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How to bring down the costs for your cloud
27 Jan 2023

How to bring down the costs for your cloud

If you oversee cloud infrastructure in your organization, chances are high that you've already had multiple discussions about bringing down your cloud costs this year. With organizations bracing for an economic slowdown in 2023, cost pressures are here, and budgets are getting tighter – even around cloud usage.   

This does not mean that the cloud is losing popularity. Organizations all around the globe will continue to embrace the cloud and expand its use. Gartner forecasted that the end-user spending on public cloud services would grow more than 20% to $591.8 billion in 2023. This is up from $490 billion in 2022. 

Indeed, the cloud brings multiple benefits to organizations, and that's why we see it being increasingly embraced, but the economic conditions in 2023 will force organizations to take intelligent steps to reduce their cloud provider bill. Let's look at nine ways that can help you keep your cloud costs from getting out of hand:

  • Review billing & pricing information and set budgets: Cloud vendors provide a detailed bill that encompasses the cost breakdown of the cloud services you use. Use this information to get an idea of where you can control and cut costs. Firstly, prioritize the high-spend areas, analyze them, and look at areas where cost savings come without compromizing on speed or quality. Understanding the costs involved in these high-spend areas will help you make more informed decisions and steer clear of paying for redundant resources. Ensure that all the stakeholders are aware of the budgets and project goals. Always facilitate communication between product leadership, engineering leaders, and other executives so they will understand the costs they will incur instead of choosing an arbitrary number for the budget.  

    Set budgets to plan your cloud strategy and stick to them. There are different cloud cost models that fit the organizational needs and help you stay within your budget. A few common ones are pay-as-you-go, flexible-pay-as-you-go, and prepaid/fixed subscription. Note that you can blend these cost models to find the ideal deal for your organization.

  • Identify unutilized and idle resources: An easy way to optimize your cloud computing costs is by looking for unutilized, unattached, and idle resources. They, too, come at a price. Sometimes, developers or administrators provision temporary servers but forget to de-provision them after use. At times, they also fail to remove storage attached to instances that are terminated. Cloud providers don't shy away from charging you for these idle resources. Dropping the ball on deleting such resources – resources that are not used anymore is a huge reason for inflated cloud bills.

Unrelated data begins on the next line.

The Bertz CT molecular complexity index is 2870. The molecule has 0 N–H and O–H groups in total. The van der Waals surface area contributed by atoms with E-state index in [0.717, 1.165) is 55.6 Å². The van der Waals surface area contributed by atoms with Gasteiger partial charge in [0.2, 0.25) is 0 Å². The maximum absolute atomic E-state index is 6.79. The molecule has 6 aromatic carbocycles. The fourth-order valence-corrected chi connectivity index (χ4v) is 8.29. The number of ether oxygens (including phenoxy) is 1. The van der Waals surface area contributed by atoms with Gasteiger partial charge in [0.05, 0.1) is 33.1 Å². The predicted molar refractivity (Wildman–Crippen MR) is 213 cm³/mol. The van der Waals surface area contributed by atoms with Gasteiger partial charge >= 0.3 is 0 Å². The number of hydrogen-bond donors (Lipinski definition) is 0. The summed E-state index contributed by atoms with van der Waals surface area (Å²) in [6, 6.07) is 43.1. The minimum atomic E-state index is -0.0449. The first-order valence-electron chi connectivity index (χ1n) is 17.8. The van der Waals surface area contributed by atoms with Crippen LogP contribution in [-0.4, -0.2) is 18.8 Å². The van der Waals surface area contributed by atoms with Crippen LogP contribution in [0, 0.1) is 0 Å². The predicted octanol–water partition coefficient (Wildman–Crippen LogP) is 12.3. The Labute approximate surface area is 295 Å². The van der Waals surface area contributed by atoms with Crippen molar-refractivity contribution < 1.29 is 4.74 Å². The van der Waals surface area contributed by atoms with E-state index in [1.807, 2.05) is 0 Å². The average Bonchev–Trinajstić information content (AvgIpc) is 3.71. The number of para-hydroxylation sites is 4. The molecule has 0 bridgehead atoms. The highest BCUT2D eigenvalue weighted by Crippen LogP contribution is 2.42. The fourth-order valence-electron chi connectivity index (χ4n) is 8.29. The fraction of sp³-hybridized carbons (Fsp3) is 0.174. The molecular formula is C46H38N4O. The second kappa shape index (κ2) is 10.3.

Eliminate unnecessary expenses by adopting a cloud cost optimization strategy to find and eliminate unutilized and idle resources. Look at the different options that cloud providers offer for better load balancing, auto-scaling, and on-demand options to help you scale the capacity up and down as necessary.

  • Right-size the services: Right-sizing has proved to be one of the most effective ways to save on cloud computing costs. Paying for what is not needed is a waste of the budget. Right-sizing focuses on resource capacity vs. usage. It involves continuous monitoring of usage patterns and instances, conducting instance performance analysis, determining where you're paying for unused capabilities, and then lowering the sizes of the provisioned capacity to the right-size capacity.  

    Resource needs are dynamic, and adopting the right sizing as an ongoing practice is highly beneficial for cost optimization. Manually sizing instances are, however, close to impossible without the help of right-sizing tools. Enforce tagging, take full advantage of right-sizing tools, and establish scheduled right-sizing activities. Analyze and modify computing services to the most efficient size based on recommendations of the right-sizing tools for more significant savings.

  • Set up your cloud for monitoring: Organizational leaders, IT heads, and technical experts need to focus on visibility, optimization, and consistency in cloud spending as the infrastructure complexity of cloud platforms continues to develop with greater consumption of services, accounts, and users. Cloud cost monitoring needs to be a cornerstone of your IT strategy now more than ever.  

    Establishing awareness and a sense of accountability for cloud spending throughout the entire organization is crucial. This may be done by creating detailed dashboards and analytical reports with clear cost metrics that not only give visibility into cloud expenses but also aid in analyzing spending patterns within the organization and identifying unexpected cost spikes, wastage, and anomalies. Your team will take cost optimization tactics more seriously if you hold them all, including central IT, accountable for what they use and spend in the cloud. This is essential for reaching goals within your budget and establishing true governance.